In gay years, I am turning 64 (again) today.
That was the age I chose for myself last January 26 when I'd been thinking about my husbear Mike and our incredibly fabulous years together, and that old Beatles song "When I'm Sixty-Four".
Whatever my age, in either gay years or reality, 53, it's great to be alive and mostly thriving.
That said, allow me to share with you what present I gave myself this week: a notarized will and advance healthcare directive. With apologies to Stephen Sondheim, let me say, look, I made a will, where there never was a will.
I addressed the reasons why up till now I lacked these legal documents in my last column for the Let's Talk HIV series over at the Edge Network. Give it a read, and if you were like me, lacking a will, maybe my example could help you get your legal affairs in order. I'm pleased to say not only do I have the will and healthcare directive signed, I also have all the power of attorney and end of life wishes taken care of.
Here's my piece:
All of my adult life, I’ve had a psychological barrier stopping me from taking care of very important records that should have been addressed long ago. I am in the process of drafting my first will, advance healthcare directive (AHD), and other legal documents regarding my wishes when my health declines, and after I’ve passed away.
One of the first steps the Gay Men’s Health Crisis had me do after becoming a client was sit down with a counselor who had one piece of advice for me: draft a will.
That directive was at odds with my "fuck you, AIDS" attitude after receiving my diagnosis. My focus was totally unable to look at death as quickly approaching and all of my thinking was how to live as long as possible. Drafting a will would bring about my demise before I was ready to check out of this thing we call life, sums up my thinking back in the 1980s.
The GMHC counselor had no information about the limited drug trials taking place in New York or Paris or alternative healing community clinics, and explained that they couldn’t say a thing about such topics because it might be seen as an endorsement of the treatment. Our appointment ended expeditiously when it was made explicit that a will was not on my agenda at the time.
That’s changed and in recent months I’ve given much thought to all the reasons why I need two documents finalized, affixed with my signature and legal -- a will and the AHD.
After comforting a dying man with AIDS with singing on Christmas Eve at the Maitri hospice, glimpsing for a moment how end-of-life actually takes place today, I talked to my partner and folks I want to serve as my agents to discuss my latest thoughts about my end-of-life concerns. It felt good to articulate my wishes to my loved ones and again receive permission to make them my agents.
As if I needed a reminder about helping my agents and survivors carry out my wishes, and my always-challenging health, I suffered another episode of diverticulitis recently. The pain was excruciating enough to send me off to the emergency room at Davies Hospital. I’m now on a regimen of flagyl and cipro antibiotics and under orders to increase my fiber and roughage intake, which is already high, to calm the inflammation and heal my stomach.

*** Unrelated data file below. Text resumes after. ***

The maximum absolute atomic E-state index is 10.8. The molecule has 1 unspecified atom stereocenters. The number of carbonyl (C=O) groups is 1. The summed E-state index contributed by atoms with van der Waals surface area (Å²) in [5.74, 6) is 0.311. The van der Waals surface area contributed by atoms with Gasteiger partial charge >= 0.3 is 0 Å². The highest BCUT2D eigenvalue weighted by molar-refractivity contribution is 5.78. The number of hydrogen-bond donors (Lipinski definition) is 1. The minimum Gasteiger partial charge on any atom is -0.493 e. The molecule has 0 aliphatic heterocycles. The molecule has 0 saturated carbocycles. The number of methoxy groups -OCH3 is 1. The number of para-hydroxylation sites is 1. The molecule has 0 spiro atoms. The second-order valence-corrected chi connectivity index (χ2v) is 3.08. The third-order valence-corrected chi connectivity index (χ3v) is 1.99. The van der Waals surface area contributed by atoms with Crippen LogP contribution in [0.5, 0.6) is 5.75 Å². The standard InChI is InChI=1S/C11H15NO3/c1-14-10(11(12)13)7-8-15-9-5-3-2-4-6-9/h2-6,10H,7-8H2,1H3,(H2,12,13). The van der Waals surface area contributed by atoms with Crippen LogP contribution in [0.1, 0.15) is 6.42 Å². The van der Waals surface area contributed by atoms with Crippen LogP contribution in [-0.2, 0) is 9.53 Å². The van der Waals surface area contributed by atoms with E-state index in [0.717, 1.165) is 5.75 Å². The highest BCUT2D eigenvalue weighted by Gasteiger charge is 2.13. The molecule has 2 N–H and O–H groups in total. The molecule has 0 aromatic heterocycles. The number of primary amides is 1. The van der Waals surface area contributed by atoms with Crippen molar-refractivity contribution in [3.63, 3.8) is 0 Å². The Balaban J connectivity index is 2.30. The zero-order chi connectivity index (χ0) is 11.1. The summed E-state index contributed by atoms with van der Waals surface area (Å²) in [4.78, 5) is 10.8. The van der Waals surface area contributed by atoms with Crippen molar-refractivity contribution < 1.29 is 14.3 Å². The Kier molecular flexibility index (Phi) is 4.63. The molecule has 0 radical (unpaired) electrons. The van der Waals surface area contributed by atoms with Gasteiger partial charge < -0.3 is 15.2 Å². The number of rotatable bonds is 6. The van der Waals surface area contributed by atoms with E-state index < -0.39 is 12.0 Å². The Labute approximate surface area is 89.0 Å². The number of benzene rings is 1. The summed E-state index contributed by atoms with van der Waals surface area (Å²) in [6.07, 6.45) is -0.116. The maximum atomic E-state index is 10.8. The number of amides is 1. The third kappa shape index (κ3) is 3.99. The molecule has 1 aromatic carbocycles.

If a medical crisis struck and my partner needed legal documents allowing him to make healthcare decisions on my behalf, right now he would lack those papers. It is unfair of me to burden him with any extra stress and hassles, should I suddenly take ill.
There is quite a large degree of self-satisfaction knowing that my end-of-life legal papers will be notarized and valid in the new year. It’s like making a resolution without realizing it and the resolution is kept.
There’s also the matter of the will taking care of my earthly possessions. The lawyer assisting me in this, who was recommended by the AIDS Legal Referral Panel, has sent me a clear and concise will spelling out my wishes. It needs some minor editing before finalizing next week.
The lawyer emailed a two-page disposition of remains document I have to fill out, explaining my cremation wishes, who is to arrange my funeral, the kind of service I’d like, and my favorite music, among other simple directions my survivors will need after I’ve kicked the bucket.
Legal issues aside, there are a few items of activist and personal nature that I wish to be part of my send off and legacy, and those wishes will be written down and shared with my trusted survivors.
One of my friends who’s agreed to serve as an agent for AHD requirements, and is almost a decade older than I with many tangible assets and financial resources, said he didn’t have a will and that one of his promises to himself in the coming year is to write one.
I laugh at myself being surprised he does not have a will, when I am in the same boat and think, well, I am a bit younger than he is and I lack his assets so I can cut myself some slack. Glass houses and stones come to mind.
Not that I planned these steps taking care of my will and AHD as 2011 would be coming to a close, but there is quite a large degree of self-satisfaction knowing that my end-of-life legal papers will be notarized and valid in the new year. It’s like making a resolution without realizing it and the resolution is kept.
What better way for me to welcome in the new year of 2012 than with my first will?